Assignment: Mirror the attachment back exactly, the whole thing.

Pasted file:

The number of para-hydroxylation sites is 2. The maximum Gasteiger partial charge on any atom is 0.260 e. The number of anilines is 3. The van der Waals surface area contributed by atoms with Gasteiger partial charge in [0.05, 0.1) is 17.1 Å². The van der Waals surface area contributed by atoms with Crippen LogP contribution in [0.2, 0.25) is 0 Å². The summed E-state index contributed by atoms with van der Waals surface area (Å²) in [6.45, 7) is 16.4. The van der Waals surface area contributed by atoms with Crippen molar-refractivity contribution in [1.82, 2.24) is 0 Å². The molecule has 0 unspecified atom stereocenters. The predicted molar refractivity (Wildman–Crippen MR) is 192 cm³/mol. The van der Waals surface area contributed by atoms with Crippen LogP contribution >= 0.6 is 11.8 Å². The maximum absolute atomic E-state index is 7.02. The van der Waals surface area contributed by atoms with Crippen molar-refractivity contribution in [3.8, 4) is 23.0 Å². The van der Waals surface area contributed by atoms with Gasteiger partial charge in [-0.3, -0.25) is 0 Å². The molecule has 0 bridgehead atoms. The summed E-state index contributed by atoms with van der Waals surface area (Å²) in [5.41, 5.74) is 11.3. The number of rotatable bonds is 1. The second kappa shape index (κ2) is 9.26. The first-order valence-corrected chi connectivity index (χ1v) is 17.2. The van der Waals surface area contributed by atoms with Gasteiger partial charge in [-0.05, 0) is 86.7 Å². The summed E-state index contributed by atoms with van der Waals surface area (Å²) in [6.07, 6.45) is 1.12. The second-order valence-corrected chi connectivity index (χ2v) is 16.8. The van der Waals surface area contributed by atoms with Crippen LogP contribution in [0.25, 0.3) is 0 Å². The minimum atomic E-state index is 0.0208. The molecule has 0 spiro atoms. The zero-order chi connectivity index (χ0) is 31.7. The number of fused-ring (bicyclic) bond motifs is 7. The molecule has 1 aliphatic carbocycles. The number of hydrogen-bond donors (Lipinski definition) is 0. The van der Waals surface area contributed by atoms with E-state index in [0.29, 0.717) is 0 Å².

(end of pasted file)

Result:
The number of para-hydroxylation sites is 2. The maximum Gasteiger partial charge on any atom is 0.260 e. The number of anilines is 3. The van der Waals surface area contributed by atoms with Gasteiger partial charge in [0.05, 0.1) is 17.1 Å². The van der Waals surface area contributed by atoms with Crippen LogP contribution in [0.2, 0.25) is 0 Å². The summed E-state index contributed by atoms with van der Waals surface area (Å²) in [6.45, 7) is 16.4. The van der Waals surface area contributed by atoms with Crippen molar-refractivity contribution in [1.82, 2.24) is 0 Å². The molecule has 0 unspecified atom stereocenters. The predicted molar refractivity (Wildman–Crippen MR) is 192 cm³/mol. The van der Waals surface area contributed by atoms with Crippen LogP contribution >= 0.6 is 11.8 Å². The maximum absolute atomic E-state index is 7.02. The van der Waals surface area contributed by atoms with Crippen molar-refractivity contribution in [3.8, 4) is 23.0 Å². The van der Waals surface area contributed by atoms with Gasteiger partial charge in [-0.3, -0.25) is 0 Å². The molecule has 0 bridgehead atoms. The summed E-state index contributed by atoms with van der Waals surface area (Å²) in [5.41, 5.74) is 11.3. The number of rotatable bonds is 1. The second kappa shape index (κ2) is 9.26. The first-order valence-corrected chi connectivity index (χ1v) is 17.2. The van der Waals surface area contributed by atoms with Gasteiger partial charge in [-0.05, 0) is 86.7 Å². The summed E-state index contributed by atoms with van der Waals surface area (Å²) in [6.07, 6.45) is 1.12. The second-order valence-corrected chi connectivity index (χ2v) is 16.8. The van der Waals surface area contributed by atoms with Crippen LogP contribution in [0.25, 0.3) is 0 Å². The minimum atomic E-state index is 0.0208. The molecule has 0 spiro atoms. The zero-order chi connectivity index (χ0) is 31.7. The number of fused-ring (bicyclic) bond motifs is 7. The molecule has 1 aliphatic carbocycles. The number of hydrogen-bond donors (Lipinski definition) is 0. The van der Waals surface area contributed by atoms with E-state index in [0.29, 0.717) is 0 Å².